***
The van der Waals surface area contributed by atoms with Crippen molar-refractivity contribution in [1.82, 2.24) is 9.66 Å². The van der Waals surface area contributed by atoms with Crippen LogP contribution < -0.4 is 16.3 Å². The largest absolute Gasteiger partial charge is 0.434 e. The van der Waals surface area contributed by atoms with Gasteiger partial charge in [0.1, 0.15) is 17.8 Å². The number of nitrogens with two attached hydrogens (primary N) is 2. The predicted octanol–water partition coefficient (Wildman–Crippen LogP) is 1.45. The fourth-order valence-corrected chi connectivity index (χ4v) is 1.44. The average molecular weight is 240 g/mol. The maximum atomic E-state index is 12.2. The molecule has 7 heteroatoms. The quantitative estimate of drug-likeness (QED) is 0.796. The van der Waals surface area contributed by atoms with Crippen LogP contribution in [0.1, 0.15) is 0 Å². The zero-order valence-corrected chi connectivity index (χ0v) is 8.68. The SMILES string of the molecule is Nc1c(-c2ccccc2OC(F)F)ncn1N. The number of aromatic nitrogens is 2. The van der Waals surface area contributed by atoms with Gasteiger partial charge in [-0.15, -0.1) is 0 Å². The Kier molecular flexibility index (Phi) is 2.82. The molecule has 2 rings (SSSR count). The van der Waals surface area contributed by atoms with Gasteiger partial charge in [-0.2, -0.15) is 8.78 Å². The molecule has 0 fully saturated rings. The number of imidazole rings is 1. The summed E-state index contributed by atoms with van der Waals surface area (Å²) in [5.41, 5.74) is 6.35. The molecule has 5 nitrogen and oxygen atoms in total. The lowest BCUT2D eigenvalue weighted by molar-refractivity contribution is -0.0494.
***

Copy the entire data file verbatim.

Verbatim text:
The van der Waals surface area contributed by atoms with Crippen molar-refractivity contribution in [1.82, 2.24) is 9.66 Å². The van der Waals surface area contributed by atoms with Crippen LogP contribution < -0.4 is 16.3 Å². The largest absolute Gasteiger partial charge is 0.434 e. The van der Waals surface area contributed by atoms with Gasteiger partial charge in [0.1, 0.15) is 17.8 Å². The number of nitrogens with two attached hydrogens (primary N) is 2. The predicted octanol–water partition coefficient (Wildman–Crippen LogP) is 1.45. The fourth-order valence-corrected chi connectivity index (χ4v) is 1.44. The average molecular weight is 240 g/mol. The maximum atomic E-state index is 12.2. The molecule has 7 heteroatoms. The quantitative estimate of drug-likeness (QED) is 0.796. The van der Waals surface area contributed by atoms with Crippen LogP contribution in [0.1, 0.15) is 0 Å². The zero-order valence-corrected chi connectivity index (χ0v) is 8.68. The SMILES string of the molecule is Nc1c(-c2ccccc2OC(F)F)ncn1N. The number of aromatic nitrogens is 2. The van der Waals surface area contributed by atoms with Gasteiger partial charge in [-0.15, -0.1) is 0 Å². The Kier molecular flexibility index (Phi) is 2.82. The molecule has 2 rings (SSSR count). The van der Waals surface area contributed by atoms with Gasteiger partial charge in [-0.2, -0.15) is 8.78 Å². The molecule has 0 fully saturated rings. The number of imidazole rings is 1. The summed E-state index contributed by atoms with van der Waals surface area (Å²) in [5.41, 5.74) is 6.35. The molecule has 5 nitrogen and oxygen atoms in total. The lowest BCUT2D eigenvalue weighted by molar-refractivity contribution is -0.0494.